Another pop quiz, hotshot! Name the number one oil importer to the United States.
Saudi Arabia? Guess again. It's Canada. In fact, Saudi Arabia comes in third, after Mexico. Yes, you may have thought that the Middle East provided the United States with most of its oil, but that's not true either. In 2004, Persian Gulf countries (defined by the US Department of Energy as consisting of Bahrain, Iran, Iraq, Kuwait, Qatar, Saudi Arabia, and the United Arab Emirates) only provided 2,400 thousand barrels of oil per day (tbpd) or 23.80% of the 10,084 tbpd total imported. If you expand the list to include other Middle Eastern countries not located in the Persian Gulf (e.g., Algeria, Libya, Syria, etc.), the total goes up to a mere 2,648 tbpd or 26.26% of the total. Finally, if you expand the list to include all Muslim-majority countries around the world (e.g., Brunei, Indonesia, Malaysia, etc.), the quantity is 3,793 tbpd or 37.61% of the total. In other words, only a little over 1/3 of America's oil imports come from Muslim countries.
“America is addicted to oil, which is often imported from unstable parts of the world,” Mr Bush said in his State of the Union address. “By applying the talent and technology of America, this country can dramatically improve our environment, move beyond a petroleum-based economy and make our dependence on Middle Eastern oil a thing of the past.” (Source: Financial Times)
I agree that America is addicted to oil. There's no question about that. And I have no problem with the Bush administration trying to move beyond a petroleum-based economy through "talent and technology." There's nothing wrong with that either.
But saying that the Bush administration's goal is to cut American consumption of Middle Eastern oil by 75% by 2025 is merely a smokescreen for the ignorant. There's nothing wrong with the goal per se, but the goal won't make any real dent in America's oil addiction. If the Bush administration really wanted to cut out 75% of Middle Eastern oil, they could do so now by stopping the importation of Saudi Arabian and Iraqi oil. Those two countries, in 2004, accounted for 2,150 tbpd out of the Middle East's total of 2,648 tbpd, or 85.08% of the Middle East's total. Boom! You've not only gone past the 75% mark, but cut an additional 10% beyond that.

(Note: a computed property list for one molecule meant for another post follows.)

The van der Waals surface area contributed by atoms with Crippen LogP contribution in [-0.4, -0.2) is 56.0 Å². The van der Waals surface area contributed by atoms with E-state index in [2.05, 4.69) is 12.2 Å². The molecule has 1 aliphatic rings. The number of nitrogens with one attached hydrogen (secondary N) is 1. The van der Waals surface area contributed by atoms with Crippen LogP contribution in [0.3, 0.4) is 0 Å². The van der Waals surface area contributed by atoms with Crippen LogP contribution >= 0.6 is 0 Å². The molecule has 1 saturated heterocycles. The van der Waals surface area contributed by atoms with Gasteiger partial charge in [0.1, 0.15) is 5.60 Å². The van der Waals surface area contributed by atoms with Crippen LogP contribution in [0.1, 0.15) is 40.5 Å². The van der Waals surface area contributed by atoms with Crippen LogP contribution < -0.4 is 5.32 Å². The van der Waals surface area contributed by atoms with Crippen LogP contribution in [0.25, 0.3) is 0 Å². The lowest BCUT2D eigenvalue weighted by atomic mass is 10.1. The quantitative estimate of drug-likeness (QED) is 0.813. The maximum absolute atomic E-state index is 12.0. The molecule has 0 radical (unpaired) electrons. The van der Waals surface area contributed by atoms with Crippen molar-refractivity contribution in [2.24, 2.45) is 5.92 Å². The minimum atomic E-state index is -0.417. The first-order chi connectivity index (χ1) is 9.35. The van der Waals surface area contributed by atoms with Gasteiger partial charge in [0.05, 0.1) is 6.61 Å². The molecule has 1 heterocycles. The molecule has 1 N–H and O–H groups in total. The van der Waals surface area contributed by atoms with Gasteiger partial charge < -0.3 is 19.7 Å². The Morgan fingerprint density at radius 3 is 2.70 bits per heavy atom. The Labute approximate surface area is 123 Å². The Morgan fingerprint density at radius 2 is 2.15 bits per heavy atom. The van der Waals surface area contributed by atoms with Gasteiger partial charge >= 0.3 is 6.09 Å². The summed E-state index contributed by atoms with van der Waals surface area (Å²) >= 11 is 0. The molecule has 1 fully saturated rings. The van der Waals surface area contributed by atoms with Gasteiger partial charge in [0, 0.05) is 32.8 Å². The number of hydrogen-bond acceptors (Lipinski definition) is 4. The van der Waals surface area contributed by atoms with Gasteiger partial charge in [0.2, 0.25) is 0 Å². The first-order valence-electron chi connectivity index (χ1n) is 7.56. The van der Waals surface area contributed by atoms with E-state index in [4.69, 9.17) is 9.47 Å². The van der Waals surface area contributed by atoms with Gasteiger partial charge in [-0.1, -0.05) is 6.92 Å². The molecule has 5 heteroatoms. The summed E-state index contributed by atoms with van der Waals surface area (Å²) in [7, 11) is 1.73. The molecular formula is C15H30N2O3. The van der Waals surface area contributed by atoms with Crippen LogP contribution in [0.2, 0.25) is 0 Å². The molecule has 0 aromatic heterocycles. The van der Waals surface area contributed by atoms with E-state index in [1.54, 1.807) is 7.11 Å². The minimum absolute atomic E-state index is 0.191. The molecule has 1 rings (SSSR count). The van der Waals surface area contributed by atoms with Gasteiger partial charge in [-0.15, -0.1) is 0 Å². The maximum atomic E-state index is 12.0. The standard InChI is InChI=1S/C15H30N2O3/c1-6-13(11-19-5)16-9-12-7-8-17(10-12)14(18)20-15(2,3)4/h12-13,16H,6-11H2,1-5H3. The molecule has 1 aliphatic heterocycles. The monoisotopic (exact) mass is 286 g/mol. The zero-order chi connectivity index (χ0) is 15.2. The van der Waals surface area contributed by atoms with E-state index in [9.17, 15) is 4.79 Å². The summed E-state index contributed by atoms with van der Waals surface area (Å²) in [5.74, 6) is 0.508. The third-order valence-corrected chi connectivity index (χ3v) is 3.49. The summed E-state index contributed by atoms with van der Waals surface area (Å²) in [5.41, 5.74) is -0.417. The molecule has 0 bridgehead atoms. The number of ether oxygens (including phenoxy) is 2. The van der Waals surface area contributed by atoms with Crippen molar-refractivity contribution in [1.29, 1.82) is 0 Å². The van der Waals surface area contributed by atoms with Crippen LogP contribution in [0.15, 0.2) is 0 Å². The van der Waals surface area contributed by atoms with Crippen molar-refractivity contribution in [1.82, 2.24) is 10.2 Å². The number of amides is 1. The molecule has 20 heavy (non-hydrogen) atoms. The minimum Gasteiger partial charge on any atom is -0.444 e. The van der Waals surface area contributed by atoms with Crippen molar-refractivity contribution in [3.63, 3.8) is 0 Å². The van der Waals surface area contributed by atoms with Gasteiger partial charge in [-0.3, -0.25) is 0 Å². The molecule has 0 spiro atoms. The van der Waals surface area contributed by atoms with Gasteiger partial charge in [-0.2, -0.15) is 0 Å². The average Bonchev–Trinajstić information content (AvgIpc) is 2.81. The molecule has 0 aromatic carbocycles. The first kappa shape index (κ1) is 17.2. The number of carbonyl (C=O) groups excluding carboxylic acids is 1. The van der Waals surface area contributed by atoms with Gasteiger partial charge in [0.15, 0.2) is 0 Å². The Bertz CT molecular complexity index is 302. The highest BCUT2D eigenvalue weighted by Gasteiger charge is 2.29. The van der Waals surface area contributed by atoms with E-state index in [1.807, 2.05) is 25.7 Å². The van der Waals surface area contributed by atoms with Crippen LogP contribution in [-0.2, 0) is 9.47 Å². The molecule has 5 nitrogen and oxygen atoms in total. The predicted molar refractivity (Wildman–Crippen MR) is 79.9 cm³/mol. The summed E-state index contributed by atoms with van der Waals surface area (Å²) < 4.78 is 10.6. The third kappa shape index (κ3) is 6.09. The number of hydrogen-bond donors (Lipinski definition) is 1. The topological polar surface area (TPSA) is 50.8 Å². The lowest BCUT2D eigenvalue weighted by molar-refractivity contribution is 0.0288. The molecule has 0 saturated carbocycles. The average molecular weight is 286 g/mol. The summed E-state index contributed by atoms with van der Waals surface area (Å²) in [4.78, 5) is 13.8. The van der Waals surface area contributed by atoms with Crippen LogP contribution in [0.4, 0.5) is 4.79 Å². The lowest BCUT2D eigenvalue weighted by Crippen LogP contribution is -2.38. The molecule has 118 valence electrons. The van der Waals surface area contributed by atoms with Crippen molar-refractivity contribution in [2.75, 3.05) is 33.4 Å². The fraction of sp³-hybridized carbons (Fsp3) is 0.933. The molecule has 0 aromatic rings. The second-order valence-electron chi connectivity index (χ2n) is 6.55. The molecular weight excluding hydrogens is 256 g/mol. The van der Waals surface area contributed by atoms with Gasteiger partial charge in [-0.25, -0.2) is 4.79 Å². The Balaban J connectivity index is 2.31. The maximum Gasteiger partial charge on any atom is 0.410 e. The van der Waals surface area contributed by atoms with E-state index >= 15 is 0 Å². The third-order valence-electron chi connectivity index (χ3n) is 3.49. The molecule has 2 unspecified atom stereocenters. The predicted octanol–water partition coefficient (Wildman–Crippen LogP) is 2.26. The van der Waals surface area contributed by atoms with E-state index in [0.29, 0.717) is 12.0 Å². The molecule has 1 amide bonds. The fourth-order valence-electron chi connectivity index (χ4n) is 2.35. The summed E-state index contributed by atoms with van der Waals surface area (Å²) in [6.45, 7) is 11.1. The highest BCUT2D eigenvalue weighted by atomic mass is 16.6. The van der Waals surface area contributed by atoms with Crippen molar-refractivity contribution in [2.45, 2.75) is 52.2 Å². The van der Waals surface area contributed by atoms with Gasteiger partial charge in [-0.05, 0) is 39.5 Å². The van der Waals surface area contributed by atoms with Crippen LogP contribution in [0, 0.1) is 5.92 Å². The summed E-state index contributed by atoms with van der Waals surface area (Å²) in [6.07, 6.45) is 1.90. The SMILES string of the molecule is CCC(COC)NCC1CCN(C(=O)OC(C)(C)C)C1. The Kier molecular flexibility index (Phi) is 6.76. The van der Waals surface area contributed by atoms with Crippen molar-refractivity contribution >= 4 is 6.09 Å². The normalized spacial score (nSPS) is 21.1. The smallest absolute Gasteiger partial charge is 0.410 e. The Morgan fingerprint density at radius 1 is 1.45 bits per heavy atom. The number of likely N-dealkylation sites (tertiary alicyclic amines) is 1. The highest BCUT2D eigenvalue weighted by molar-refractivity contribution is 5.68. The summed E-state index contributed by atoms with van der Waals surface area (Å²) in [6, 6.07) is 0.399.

But like any junkie, America will move from one supplier to another. Instead of Saudi Arabia and Iraq, the US will probably move on to one of the other big producers (if they can): Canada (1,616 tbpd or 16.03%), Mexico (1,598 tbpd or 15.85%) or Nigeria (1,078 tbpd or 10.69%). (Venezuela is the only other large importer, sending 1,297 tbpd or 12.86%, but - obviously - recent relations with that country's government would nix that idea.)
A better suggestion by the President would have been to cut overall oil imports into the country by, say, 25%. Instead of importing 10,084 tbpd, how about dropping the number by 2,521 tbpd to 7,563 tbpd? That would not only be equivalent to stopping all imports from the Middle East, but would also provide real incentives to car and oil companies to find a meaningful solution to America's oil addiction.
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In the meantime, the President's speech ignores reality. As he said, oil is "often imported from unstable parts of the world." And, of course, we're supposed to infer that the "unstable parts" include the Middle East and Venezuela. But even if the US imported oil from "stable parts of the world," that oil in the "unstable parts" will still be sought out by other countries. All of the world is "addicted" to oil, not just the United States. If the US stopped importing Saudi Arabian and Iraqi oil, as I suggested above, other countries (e.g., China, the European Union, Japan, etc.) would gladly pick up the slack. The oil is not going to go away. Moreover, as Frank Verrastro, director and senior fellow in the Center for Strategic and International Studies energy program said, “Even if America doesn’t import a drop of Middle Eastern oil, these countries will still play an increasingly important role in determining how much we pay for oil. You pay the global price and it doesn’t matter where you buy it from.”
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Other reactions to Bush's speech included:
Myron Ebell, director at the Competitive Enterprise Institute, a conservative think-tank: “The president’s hackneyed and dangerous energy rhetoric that we are addicted to oil is an indication that the administration is addicted to confused thinking about energy policies. [His goals] will be hindrances to creating a bright energy future for American consumers.”
Jim Footner of Greenpeace: “We’ll wait and see what concrete action [Mr Bush] takes before getting our hopes up. After all, there is a treaty to reduce America’s dependence on oil – it’s called Kyoto, and Bush walked away from it.”
Bill Prindle, the deputy director of the American Council for an Energy-Efficient Economy: "The administration has made much of its investment in energy efficient technology. However, much of this has been a reallocation of research funds. The budget requests from the White House for funding on energy efficiency has actually fallen 14 per cent in real terms since 2002."